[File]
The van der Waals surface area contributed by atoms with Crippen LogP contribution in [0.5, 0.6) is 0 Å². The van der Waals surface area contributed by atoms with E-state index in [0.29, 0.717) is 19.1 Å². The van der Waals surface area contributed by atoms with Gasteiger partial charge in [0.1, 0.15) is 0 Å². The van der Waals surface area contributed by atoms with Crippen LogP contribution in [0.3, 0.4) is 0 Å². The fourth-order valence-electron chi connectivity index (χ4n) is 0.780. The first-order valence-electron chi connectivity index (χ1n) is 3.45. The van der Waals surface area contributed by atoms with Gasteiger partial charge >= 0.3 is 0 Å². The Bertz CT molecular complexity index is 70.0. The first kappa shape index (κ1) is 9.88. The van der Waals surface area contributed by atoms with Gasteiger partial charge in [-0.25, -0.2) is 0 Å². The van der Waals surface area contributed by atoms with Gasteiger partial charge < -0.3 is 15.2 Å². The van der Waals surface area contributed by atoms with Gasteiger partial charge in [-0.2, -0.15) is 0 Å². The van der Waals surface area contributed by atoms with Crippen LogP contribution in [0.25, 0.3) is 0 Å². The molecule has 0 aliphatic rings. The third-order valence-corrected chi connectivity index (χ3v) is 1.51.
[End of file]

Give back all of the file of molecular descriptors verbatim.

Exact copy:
The van der Waals surface area contributed by atoms with Crippen LogP contribution in [0.5, 0.6) is 0 Å². The van der Waals surface area contributed by atoms with E-state index in [0.29, 0.717) is 19.1 Å². The van der Waals surface area contributed by atoms with Gasteiger partial charge in [0.1, 0.15) is 0 Å². The van der Waals surface area contributed by atoms with Crippen LogP contribution in [0.3, 0.4) is 0 Å². The fourth-order valence-electron chi connectivity index (χ4n) is 0.780. The first-order valence-electron chi connectivity index (χ1n) is 3.45. The van der Waals surface area contributed by atoms with Gasteiger partial charge >= 0.3 is 0 Å². The Bertz CT molecular complexity index is 70.0. The first kappa shape index (κ1) is 9.88. The van der Waals surface area contributed by atoms with Gasteiger partial charge in [-0.25, -0.2) is 0 Å². The van der Waals surface area contributed by atoms with Gasteiger partial charge < -0.3 is 15.2 Å². The van der Waals surface area contributed by atoms with Gasteiger partial charge in [-0.2, -0.15) is 0 Å². The van der Waals surface area contributed by atoms with Crippen LogP contribution in [0.25, 0.3) is 0 Å². The molecule has 0 aliphatic rings. The third-order valence-corrected chi connectivity index (χ3v) is 1.51.